It is no secret anymore that insurance companies want to settle injury claims quickly, and as cheaply, as possible before you hire a lawyer. Settling a claim fast and out of court is much less costly for the insurance company, and you, than a lengthy litigation process. But beware, a quick settlement is usually not in your best interest. If you have suffered serious injuries which could be permanent, you could be waiving some of your bigger damages, and compensation, if you settle quick. Before you ever accept an offer, call us to speak to an experienced attorney, free of charge, to discuss your offer from the insurance company.
If you were involved in an auto collision that was not your fault and you suffered injuries, you could be contacted by a claims adjustor for the other driver’s insurance company. Use strong discretion in what information you provide to claims. You should not sign any medical authorizations, and should not agree to a “recorded” statement. If you do talk to the the claims adjustor, tell the adjustor what part of your body is hurting, and that you will be continuing to receive treatment. If you do not feel comfortable talking to the claims adjustor, call us today. There are times when an injured victim will make a statement to the claims adjustor which is not favorable to their case. Do not hesitate to call for a free consultation to discuss the facts of your case before disclosing your facts to a claims adjustor.
In Arizona, the deadline, or “statute of limitations,” that an injury claim must be resolved is two years from the date of the injury causing incident. In some cases, the statute of limitation can be six months, or 1 year. Arizona has a strict liability dog bite statute limiting the victim to one year. If you have been injured by a public entity (city bus, school district, county employee, etc.) you must serve a Notice of Claim on the proper representative of that entity within six months of the incident to preserve your claim. A.R.S. 12-821.01(A) provides the requirements of such a Notice, including the content the Notice must contain.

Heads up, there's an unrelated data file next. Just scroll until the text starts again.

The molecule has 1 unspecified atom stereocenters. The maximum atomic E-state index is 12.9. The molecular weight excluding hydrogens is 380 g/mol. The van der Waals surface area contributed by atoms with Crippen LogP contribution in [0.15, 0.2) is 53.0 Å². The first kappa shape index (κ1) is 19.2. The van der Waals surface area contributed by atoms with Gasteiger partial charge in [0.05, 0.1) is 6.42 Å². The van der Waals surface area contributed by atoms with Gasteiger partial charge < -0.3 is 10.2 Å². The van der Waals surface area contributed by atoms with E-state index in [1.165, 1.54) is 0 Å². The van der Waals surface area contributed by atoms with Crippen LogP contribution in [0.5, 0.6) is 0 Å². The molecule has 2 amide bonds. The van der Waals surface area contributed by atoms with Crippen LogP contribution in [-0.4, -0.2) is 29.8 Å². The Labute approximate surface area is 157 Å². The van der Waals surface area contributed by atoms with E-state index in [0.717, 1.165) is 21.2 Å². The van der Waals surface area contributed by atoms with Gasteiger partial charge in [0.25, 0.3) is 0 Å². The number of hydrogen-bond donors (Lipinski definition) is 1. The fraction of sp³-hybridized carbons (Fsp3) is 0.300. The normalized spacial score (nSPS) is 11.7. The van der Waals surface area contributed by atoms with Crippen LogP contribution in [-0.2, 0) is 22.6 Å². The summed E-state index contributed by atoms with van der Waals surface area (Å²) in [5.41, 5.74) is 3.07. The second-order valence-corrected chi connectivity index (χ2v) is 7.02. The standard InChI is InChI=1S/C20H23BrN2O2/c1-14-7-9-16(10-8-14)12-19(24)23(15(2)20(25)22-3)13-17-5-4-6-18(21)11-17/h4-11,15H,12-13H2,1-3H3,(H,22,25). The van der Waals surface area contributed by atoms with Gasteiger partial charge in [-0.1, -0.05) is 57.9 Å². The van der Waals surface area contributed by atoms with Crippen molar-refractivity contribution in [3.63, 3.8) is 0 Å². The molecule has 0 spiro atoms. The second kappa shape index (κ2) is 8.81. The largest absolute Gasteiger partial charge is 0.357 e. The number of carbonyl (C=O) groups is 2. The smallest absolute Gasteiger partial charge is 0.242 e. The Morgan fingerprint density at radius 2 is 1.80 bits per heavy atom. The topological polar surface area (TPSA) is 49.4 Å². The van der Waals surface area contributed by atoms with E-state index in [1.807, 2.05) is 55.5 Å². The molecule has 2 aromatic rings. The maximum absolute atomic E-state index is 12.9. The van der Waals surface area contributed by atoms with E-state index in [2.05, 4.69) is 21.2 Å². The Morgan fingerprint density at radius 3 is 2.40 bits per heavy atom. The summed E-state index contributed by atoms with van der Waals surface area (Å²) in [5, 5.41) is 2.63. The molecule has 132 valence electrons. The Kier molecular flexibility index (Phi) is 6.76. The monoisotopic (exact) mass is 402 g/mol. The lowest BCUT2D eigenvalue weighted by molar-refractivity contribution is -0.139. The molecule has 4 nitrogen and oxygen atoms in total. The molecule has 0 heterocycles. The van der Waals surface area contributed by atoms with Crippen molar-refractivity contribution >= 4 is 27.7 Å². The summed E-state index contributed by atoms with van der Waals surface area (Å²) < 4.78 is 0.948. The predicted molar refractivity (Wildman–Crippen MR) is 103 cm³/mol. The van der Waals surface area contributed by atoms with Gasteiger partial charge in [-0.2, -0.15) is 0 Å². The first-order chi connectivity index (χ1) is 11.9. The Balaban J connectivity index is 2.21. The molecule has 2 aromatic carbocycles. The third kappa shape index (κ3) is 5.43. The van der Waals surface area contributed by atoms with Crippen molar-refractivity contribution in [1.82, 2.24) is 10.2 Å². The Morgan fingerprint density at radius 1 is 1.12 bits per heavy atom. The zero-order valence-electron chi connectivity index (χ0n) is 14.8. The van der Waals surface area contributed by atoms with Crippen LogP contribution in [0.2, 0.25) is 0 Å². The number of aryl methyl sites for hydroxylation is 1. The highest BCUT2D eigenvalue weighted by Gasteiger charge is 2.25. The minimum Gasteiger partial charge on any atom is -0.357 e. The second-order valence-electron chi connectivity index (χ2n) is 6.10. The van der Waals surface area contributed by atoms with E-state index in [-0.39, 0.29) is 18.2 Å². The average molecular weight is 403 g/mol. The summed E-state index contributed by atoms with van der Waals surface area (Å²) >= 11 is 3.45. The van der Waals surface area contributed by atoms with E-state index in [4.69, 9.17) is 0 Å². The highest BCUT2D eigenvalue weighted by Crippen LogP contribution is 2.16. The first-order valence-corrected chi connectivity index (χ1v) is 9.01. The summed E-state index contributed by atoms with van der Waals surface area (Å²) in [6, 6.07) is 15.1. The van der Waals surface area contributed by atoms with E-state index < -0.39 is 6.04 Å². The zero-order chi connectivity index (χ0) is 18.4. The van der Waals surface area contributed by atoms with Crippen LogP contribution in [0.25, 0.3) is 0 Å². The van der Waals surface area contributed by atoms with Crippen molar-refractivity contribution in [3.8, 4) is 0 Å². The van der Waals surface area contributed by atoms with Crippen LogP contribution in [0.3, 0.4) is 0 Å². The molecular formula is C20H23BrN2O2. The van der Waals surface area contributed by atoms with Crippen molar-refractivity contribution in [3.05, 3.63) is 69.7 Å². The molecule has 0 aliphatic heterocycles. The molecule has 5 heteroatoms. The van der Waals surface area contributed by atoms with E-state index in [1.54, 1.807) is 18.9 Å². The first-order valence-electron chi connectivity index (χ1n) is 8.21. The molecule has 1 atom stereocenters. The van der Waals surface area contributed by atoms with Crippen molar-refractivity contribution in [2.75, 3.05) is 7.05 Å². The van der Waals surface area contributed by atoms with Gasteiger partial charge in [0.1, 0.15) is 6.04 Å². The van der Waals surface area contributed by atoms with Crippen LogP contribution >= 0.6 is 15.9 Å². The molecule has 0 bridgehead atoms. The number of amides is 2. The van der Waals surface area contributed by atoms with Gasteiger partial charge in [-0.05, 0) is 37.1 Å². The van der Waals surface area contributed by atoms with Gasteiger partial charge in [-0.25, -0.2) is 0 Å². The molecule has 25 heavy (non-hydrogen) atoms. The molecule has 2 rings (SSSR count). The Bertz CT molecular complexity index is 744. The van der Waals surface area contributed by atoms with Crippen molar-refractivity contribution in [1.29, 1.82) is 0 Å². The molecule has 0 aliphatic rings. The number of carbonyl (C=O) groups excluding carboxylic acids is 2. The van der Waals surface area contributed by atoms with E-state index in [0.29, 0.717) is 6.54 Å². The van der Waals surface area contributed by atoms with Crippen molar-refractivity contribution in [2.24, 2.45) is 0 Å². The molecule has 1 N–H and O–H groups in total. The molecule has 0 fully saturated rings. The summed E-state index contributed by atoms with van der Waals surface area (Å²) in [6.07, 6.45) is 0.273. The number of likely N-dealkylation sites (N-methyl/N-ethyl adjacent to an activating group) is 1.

In most cases, with two years to consider an offer of settlement, you have sufficient time to agree to an offer that may have been conveyed by the defendant insurance company. So don’t feel pressured. If you are still receiving medical treatment for your collision related injuries at the time of an offer by the insurance company, you likely do not want to accept the offer as your damages are still incurring.
It is not always necessary to hire an attorney to obtain a reasonable settlement in smaller claims. If you were involved in a minor fender bender, and did not suffer injury, then you likely can resolve the property damage to your vehicle with the insurance company not involving an attorney. However, if there is a dispute about who is at fault, then you should strongly consider consulting with an injury attorney. Also, if you are involved in an auto collision where the at-fault driver has minimal insurance, or no insurance, you should consult an attorney.
Most attorneys who handle injury cases charge a “contingent fee.” This means, they will receive payment through a percentage of your settlement or result. Although the contingent fee percentage could be the same for most injury attorneys, not all attorneys are the same. This is why you should strongly consider hiring an attorney whose practice is only personal injury litigation. By focusing only on personal injury litigation, that attorney will be more familiar with the claims process, how to handle confusing medical provider liens, how to dispute common defenses asserted by the defendant insurance company, and ultimately, how to obtain the true compensation you deserve for your injuries.
Hiring an attorney sooner than later is definitely advantageous for you, which could result in more compensation in your pocket. Once you hire an attorney, the defendant insurance company can no longer bother you with harassing phone calls. In most cases, crucial evidence will need to be secured to prove your case. More often than not, the farther from the incident, the more likely evidence will be misplaced, concealed or destroyed. Witnesses become more forgetful the more time that passes from an incident.